Pentagon chief James Mattis says any threat to the US or its allies by North Korea will be met with a “massive military response”.
His comments came after a national security briefing with President Donald Trump about North Korea’s latest nuclear test. North Korea claimed it had successfully conducted its sixth and most powerful nuclear test, detonating a hydrogen bomb that could be loaded onto a long-range missile.
But speaking to reporters outside the White House, Defence Secretary Mattis said the US had the ability to defend itself and its allies South Korea and Japan.
“Any threat to the United States or its territories – including Guam – or our allies will be met with a massive military response, a response both effective and overwhelming.”
However, he said the hope was for denuclearisation, “because we are not looking to the total annihilation of a country, namely North Korea”.
North Korea has defied UN sanctions and international pressure by developing nuclear weapons and test missiles that could potentially reach the US. On Sunday, seismologists’ equipment started picking up readings of an earth tremor in the area where North Korea has conducted nuclear tests before. The US Geological Survey put the tremor at 6.3 magnitude. Japanese Foreign Minister Taro Kono said there was no doubt this was North Korea’s sixth nuclear test, calling it “unforgivable”.
Then North Korean state media confirmed it was indeed no earthquake and claimed the country has conducted another nuclear test in spite of warnings not to. North Korean leader Kim Jong-un was pictured with what state media said was a new type of hydrogen bomb.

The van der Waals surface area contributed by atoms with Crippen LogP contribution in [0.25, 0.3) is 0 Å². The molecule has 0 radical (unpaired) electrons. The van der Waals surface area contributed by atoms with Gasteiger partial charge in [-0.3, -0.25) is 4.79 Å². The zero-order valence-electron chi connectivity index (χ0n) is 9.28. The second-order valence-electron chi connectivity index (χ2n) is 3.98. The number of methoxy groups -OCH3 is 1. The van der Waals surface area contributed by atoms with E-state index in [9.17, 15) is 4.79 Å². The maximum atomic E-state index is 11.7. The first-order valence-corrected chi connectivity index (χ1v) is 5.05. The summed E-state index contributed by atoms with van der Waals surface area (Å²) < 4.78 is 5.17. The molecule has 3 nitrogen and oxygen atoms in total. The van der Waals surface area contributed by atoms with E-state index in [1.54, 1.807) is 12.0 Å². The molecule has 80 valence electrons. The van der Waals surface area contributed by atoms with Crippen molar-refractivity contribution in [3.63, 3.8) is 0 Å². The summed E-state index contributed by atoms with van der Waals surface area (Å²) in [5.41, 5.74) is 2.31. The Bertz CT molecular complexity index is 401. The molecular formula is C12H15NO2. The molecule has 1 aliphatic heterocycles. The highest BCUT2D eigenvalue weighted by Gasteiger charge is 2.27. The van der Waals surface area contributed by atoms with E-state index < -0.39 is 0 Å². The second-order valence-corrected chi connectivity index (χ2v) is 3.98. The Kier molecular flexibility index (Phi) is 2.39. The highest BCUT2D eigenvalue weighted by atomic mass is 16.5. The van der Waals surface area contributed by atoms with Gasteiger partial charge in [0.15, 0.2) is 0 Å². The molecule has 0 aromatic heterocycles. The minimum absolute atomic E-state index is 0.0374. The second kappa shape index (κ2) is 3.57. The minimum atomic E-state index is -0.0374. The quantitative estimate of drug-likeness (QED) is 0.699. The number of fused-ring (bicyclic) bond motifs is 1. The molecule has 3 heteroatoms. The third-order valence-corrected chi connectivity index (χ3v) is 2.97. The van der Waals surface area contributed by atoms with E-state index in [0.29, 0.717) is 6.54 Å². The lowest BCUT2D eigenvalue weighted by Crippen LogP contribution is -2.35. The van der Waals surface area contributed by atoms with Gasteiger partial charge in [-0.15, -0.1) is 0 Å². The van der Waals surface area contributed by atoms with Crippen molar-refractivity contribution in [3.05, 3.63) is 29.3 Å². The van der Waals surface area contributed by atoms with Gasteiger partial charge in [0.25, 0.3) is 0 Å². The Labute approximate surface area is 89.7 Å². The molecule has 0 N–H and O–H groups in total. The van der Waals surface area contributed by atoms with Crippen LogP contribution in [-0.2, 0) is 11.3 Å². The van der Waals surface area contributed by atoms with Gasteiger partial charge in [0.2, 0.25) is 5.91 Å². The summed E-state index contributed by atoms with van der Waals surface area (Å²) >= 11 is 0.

Hydrogen bombs are many times more powerful than an atomic bomb. They use fusion – the merging of atoms – to unleash huge amounts of energy, whereas atomic bombs use nuclear fission, or the splitting of atoms.
The latest move by North Korea has drawn international condemnation. The UN Security Council is to hold an emergency meeting on Monday to discuss an international response, according to the US mission.
Meanwhile, President Trump has warned that America may stop trading with any country that does business with the North. Denouncing the test as “hostile” and “dangerous”, President Trump described the North as a “rogue nation” which had become a “great threat and embarrassment” to China – Pyongyang’s main ally.
He also said South Korea’s “talk of appeasement” was not working and that the secretive communist state “only understands one thing”.
“The United States is considering, in addition to other options, stopping all trade with any country doing business with North Korea,” Trump later said in a tweet. North Korea relies on China for about 90% of its foreign trade.
Leaders of various nations condemned the action of North Korea.
South Korean President Moon Jae-in called for the “strongest possible” response, including new UN Security Council sanctions to “completely isolate” the country.
China, meanwhile, also expressed “strong condemnation” and said the state “had ignored the international community’s widespread opposition”.
Russia urged all sides involved to hold talks, saying this was the only way to resolve the Korean peninsula’s problems.
UK Prime Minister Theresa May said the “reckless” new test represented an “unacceptable further threat to the international community”. She called on world leaders to come together to stop North Korea’s “destabilising actions”.